Crane Data's 6th annual Money Fund Symposium starts Monday, June 23 and runs through June 25 at The Renaissance Boston Waterfront. Crane's Money Fund Symposium is the largest gathering of money market mutual fund managers and cash investors in the world. Last summer's event in Baltimore attracted over 450 attendees, and we expect almost 500 to gather in Boston this week. See the agenda and more details on the Symposium website (www.moneyfundsymposium.com). Watch for coverage of the event in coming days and excerpts from Monday's keynote speech by Fidelity Investment's Nancy Prior, "Money Market Funds - Past & Future." (Note: For those that can't make it this week, next year's Symposium will be in Minneapolis, June 24-26. Note also: Registered attendees and subscribers may access the current binder at the bottom of our "Content" page in our "Conference materials" section.) We look forward to seeing you in Boston!

In other news, the Federal Reserve Bank of New York's (FRBNY) daily reverse repurchase agreement (RRP) drove significant shifts in investment allocations by money funds that invest exclusively in Treasury and agency securities, either directly or through repos (government MMFs). Between September 2013 and May 2014, total FRBNY RRP investments by government MMFs (repos) rose by $65 billion, while combined Treasury and agency repo holdings with broker-dealers as counterparties fell by $38 billion, according to a new report by Fitch Ratings, "Reverse Repo Program Gains Influence."

Says Fitch: "This trend likely reflects growing comfort with the operations of the RRP program and more attractive rates. Decreasing reliance on repo funding among dealers also reflected the effects of Basel III regulatory considerations, as banks have been forced to re-assess the economics of short-term wholesale funding."

The report continues: "The RRP program, which may ultimately serve as a primary tool for the Fed to influence short-term interest rates, grew in size as the overnight rate (now 5 bps) and the counterparty allocation limit (now $10 billion) have risen. Growth in participation was evident across the universe of government MMFs, which had Fed RRP holdings totaling $87 billion as of May 31, compared with $21 billion on Sept. 30, 2013. RRP volumes have fallen off markedly since mid-May as repo rates have risen, providing more attractive investment alternatives for money funds. However, the test evidenced the RRP program's ability to "set a floor under money market rates," as FRBNY Chairman William Dudley noted in a May 20 speech. Mr. Dudley pointed out that Treasury repo rates had rarely traded much below the fixed RRP rate, supporting the view that the Fed could use the facility to control short-term rates."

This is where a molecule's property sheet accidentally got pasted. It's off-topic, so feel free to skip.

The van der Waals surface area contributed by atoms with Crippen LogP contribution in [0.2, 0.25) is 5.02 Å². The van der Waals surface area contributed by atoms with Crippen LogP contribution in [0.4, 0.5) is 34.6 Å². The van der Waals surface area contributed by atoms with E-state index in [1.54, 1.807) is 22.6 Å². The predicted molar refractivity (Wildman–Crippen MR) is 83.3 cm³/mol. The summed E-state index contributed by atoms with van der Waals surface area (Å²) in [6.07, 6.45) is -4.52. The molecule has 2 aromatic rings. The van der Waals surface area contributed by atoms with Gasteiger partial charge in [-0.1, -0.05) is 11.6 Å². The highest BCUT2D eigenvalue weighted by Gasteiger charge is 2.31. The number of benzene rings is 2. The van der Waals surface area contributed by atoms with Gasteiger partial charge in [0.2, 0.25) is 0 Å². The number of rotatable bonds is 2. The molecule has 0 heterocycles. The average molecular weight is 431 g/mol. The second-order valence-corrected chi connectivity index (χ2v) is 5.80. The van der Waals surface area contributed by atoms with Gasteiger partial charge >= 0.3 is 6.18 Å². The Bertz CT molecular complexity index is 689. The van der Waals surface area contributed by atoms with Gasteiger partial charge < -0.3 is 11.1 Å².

In addition, the report explains, "The growing importance of the Fed's RRP program as a source of money market supply appears to have contributed to the reduction in non-FRBNY repos backed by Treasury and agency securities held by government MMFs over the period of our study. Treasury repo investments with counterparties other than the FRBNY (i.e. dealers) declined by 14% to $120.5 billion from $139.7 billion between Sept. 30, 2013, and May 31, 2014, while agency repo investments fell by 15% over the same period to $104.2 billion from $123.0 billion. Broker-dealers conducting the largest volumes of repo funding with government MMFs as of May 31 included BNP Paribas, Deutsche Bank and Barclays."